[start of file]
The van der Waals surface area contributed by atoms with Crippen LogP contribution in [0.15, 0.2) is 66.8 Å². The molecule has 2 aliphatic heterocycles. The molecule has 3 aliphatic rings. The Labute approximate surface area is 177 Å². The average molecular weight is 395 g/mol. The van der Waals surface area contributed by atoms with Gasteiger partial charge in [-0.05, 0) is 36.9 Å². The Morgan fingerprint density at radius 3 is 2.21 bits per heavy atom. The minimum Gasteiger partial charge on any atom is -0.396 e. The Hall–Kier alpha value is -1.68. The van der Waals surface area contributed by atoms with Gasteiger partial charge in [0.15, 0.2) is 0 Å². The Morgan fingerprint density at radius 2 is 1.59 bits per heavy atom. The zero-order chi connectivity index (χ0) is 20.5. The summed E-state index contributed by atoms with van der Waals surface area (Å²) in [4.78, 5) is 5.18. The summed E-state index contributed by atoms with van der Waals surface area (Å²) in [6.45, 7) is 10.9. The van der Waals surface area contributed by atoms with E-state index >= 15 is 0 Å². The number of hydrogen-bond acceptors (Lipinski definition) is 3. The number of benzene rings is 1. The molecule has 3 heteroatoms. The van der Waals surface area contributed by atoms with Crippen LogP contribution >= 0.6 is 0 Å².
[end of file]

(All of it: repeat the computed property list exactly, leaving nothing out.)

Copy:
The van der Waals surface area contributed by atoms with Crippen LogP contribution in [0.15, 0.2) is 66.8 Å². The molecule has 2 aliphatic heterocycles. The molecule has 3 aliphatic rings. The Labute approximate surface area is 177 Å². The average molecular weight is 395 g/mol. The van der Waals surface area contributed by atoms with Gasteiger partial charge in [-0.05, 0) is 36.9 Å². The Morgan fingerprint density at radius 3 is 2.21 bits per heavy atom. The minimum Gasteiger partial charge on any atom is -0.396 e. The Hall–Kier alpha value is -1.68. The van der Waals surface area contributed by atoms with Gasteiger partial charge in [0.15, 0.2) is 0 Å². The Morgan fingerprint density at radius 2 is 1.59 bits per heavy atom. The zero-order chi connectivity index (χ0) is 20.5. The summed E-state index contributed by atoms with van der Waals surface area (Å²) in [4.78, 5) is 5.18. The summed E-state index contributed by atoms with van der Waals surface area (Å²) in [6.45, 7) is 10.9. The van der Waals surface area contributed by atoms with E-state index >= 15 is 0 Å². The number of hydrogen-bond acceptors (Lipinski definition) is 3. The number of benzene rings is 1. The molecule has 3 heteroatoms. The van der Waals surface area contributed by atoms with Crippen LogP contribution >= 0.6 is 0 Å².